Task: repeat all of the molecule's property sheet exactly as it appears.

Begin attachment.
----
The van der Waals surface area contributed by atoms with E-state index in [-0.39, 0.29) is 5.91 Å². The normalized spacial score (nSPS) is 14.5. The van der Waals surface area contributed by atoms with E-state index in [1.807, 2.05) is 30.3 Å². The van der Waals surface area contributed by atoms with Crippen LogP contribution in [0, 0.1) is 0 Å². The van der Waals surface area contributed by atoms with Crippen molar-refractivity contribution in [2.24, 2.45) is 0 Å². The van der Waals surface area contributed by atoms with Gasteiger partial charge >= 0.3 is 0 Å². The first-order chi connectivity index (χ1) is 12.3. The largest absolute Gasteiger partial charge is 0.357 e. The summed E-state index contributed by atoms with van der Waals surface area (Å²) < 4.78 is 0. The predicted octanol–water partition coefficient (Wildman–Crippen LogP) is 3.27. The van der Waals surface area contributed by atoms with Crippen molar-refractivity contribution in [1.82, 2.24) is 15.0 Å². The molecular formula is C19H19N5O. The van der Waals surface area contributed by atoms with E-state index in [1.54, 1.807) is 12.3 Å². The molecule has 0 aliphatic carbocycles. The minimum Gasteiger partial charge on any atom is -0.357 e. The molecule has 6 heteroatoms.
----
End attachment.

The van der Waals surface area contributed by atoms with E-state index in [-0.39, 0.29) is 5.91 Å². The normalized spacial score (nSPS) is 14.5. The van der Waals surface area contributed by atoms with E-state index in [1.807, 2.05) is 30.3 Å². The van der Waals surface area contributed by atoms with Crippen LogP contribution in [0, 0.1) is 0 Å². The van der Waals surface area contributed by atoms with Crippen molar-refractivity contribution in [2.24, 2.45) is 0 Å². The van der Waals surface area contributed by atoms with Gasteiger partial charge >= 0.3 is 0 Å². The first-order chi connectivity index (χ1) is 12.3. The largest absolute Gasteiger partial charge is 0.357 e. The summed E-state index contributed by atoms with van der Waals surface area (Å²) < 4.78 is 0. The predicted octanol–water partition coefficient (Wildman–Crippen LogP) is 3.27. The van der Waals surface area contributed by atoms with Crippen molar-refractivity contribution in [1.82, 2.24) is 15.0 Å². The molecular formula is C19H19N5O. The van der Waals surface area contributed by atoms with E-state index in [1.54, 1.807) is 12.3 Å². The molecule has 0 aliphatic carbocycles. The minimum Gasteiger partial charge on any atom is -0.357 e. The molecule has 6 heteroatoms.